After enjoying our time in St. Louis, we headed south to Memphis to visit...
Elvis was only 22 when he purchased the colonial style mansion and the surrounding acres from a doctor and his wife for $100,000 in 1957.
The property was originally "Graceland Farms."
Elvis's last major remodel was in the early 70's and it shows.
We had heard that the house would be pretty tacky but we didn't think it was that bad. The interior just reflects the time period and a guy that could decorate his house any way he liked. It was actually pretty homey.
The formal dining room. Only the first floor and basement is open to visitors. The second floor has been kept private to honor Elvis's wishes.
The kitchen is dated, of course, but I'm sure it was state-of-the-art for the time.
Nothing says the 70's like carpet in the kitchen!
Note the security camera monitors. He had them in his bedroom as well.
The TV room, down in the basement, was supposedly one of Elvis's favorite places to spend time. The tour guide did mention that this was done by a professional decorator. He had three TVs so he could watch all three networks simultaneously, like the president! Note the creepy monkey...
The pool room, also a well-used room. The walls and ceiling are covered in a pleated fabric. The pool table obviously had lots of use. You can see the torn felt on the top right corner that happened when a buddy of Elvis tried a trick shot.
Back on the first floor, the infamous "jungle room." Yeah, this is pretty tacky but whatever. There's the rest of the monkey set under the window. Who hasn't wanted a waterfall wall and a carpeted ceiling?
Not to mention a fake fur couch with carved dragon arms? Go Elvis! The audio tour mentioned that he loved Hawaii and wanted to incorporate that into his house.
This room (probably because of the carpeted ceiling) had good acoustics so Elvis recorded his last two records here.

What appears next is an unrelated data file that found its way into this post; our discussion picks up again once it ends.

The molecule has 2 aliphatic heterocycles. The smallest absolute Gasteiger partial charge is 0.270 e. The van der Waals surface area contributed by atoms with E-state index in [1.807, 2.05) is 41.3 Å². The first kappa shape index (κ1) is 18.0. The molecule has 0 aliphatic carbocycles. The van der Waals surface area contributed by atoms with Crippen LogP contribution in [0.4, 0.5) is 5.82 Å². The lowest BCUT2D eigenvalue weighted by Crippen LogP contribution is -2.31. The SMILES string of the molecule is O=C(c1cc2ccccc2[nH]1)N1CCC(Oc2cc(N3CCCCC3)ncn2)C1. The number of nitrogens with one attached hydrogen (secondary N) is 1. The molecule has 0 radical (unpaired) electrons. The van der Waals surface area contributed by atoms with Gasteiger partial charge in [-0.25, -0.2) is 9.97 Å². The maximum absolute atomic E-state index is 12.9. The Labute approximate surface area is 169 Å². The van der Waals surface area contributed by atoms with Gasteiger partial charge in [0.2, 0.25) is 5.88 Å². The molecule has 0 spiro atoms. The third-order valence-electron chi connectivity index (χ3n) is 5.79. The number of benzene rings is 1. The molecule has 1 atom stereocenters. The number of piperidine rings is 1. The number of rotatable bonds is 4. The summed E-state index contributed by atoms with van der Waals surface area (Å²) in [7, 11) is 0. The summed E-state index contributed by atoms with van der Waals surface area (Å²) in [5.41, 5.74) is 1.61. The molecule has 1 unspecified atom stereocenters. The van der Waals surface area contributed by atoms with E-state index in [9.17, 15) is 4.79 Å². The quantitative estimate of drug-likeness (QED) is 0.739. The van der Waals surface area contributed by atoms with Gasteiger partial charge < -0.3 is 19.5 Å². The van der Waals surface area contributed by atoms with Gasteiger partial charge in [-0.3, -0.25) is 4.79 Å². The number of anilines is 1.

Did you know Elvis went through a gun phase?
There's a converted garage out back that had his father, Vernon's, office and this shooting range. Elvis also had horses and a fleet of golf carts and other motorized toys for everyone to race around on. He liked to have a good time.
"The Gold Hall"
Elvis got every kind of award ever conceived.
He was also very charitable and did a lot for the city of Memphis and countless organizations and individuals.
This is his leather outfit from the 1968 comeback special on NBC. He hadn't had a #1 song since '62 and was super nervous about doing a live televised performance. It was a smash hit.
And, of course, his jumpsuits are on display.
This was his racket-ball court! Now converted for the display of all his gold records, awards, and...
Another iconic costume is this gold lame suit. Supposedly this cost $10,000 to make!
You could even have your very own Elvis jumpsuit!
Hmmm, maybe not. LeTigre cost less than that!
The Meditation Garden...
and Elvis' resting place.
He's interred here with his parents and grandmother. There's also a marker for his twin brother who died at birth.
Flowers still arrive daily for Elvis, even 35 years after his death.
Elvis liked to live in style and travel in it as well...
Everything's covered to preserve it. The seat belts are 24k gold plated!
There's a lounge, a dining room, and...
a bedroom at the rear of the plane. There're also two bathrooms.
Elvis' TCB logo:
"Takin' Care of Business, in a Flash!"
For shorter jaunts, he also had this Lockheed Jetstar.
Certainly more basic but still colorful.
The audio tour mentioned that when Elvis found out Lisa Marie had never seen snow, he immediately flew her out to Colorado, played in the snow, and flew back that day!
And, of course, he had cars. Elvis loved cars and loved giving them away too. I could dedicate an entire blog to his Cadillacs, Lincolns, and Rolls Royces but I'll limit this to his favorite, a 1973 Stutz Blackhawk.
Elvis was driving this car when he passed thru the gates of Graceland for the last time on August 16, 1977.
He died that night at the age of 42.
So, overall, we really enjoyed Graceland and left with a better appreciation of the King. He was quite a guy: talented, likable, smart, generous, and.... imperfect. Certainly, and aren't we all? Our only negative observation is the rampant commercialism of his name. We passed thru no less than 10 gift shops filled with everything imaginable with Elvis' image and signature on it.
That's the tacky part of Graceland.
I'd take a powder blue jumpsuit though.
Next: Crashin' another party...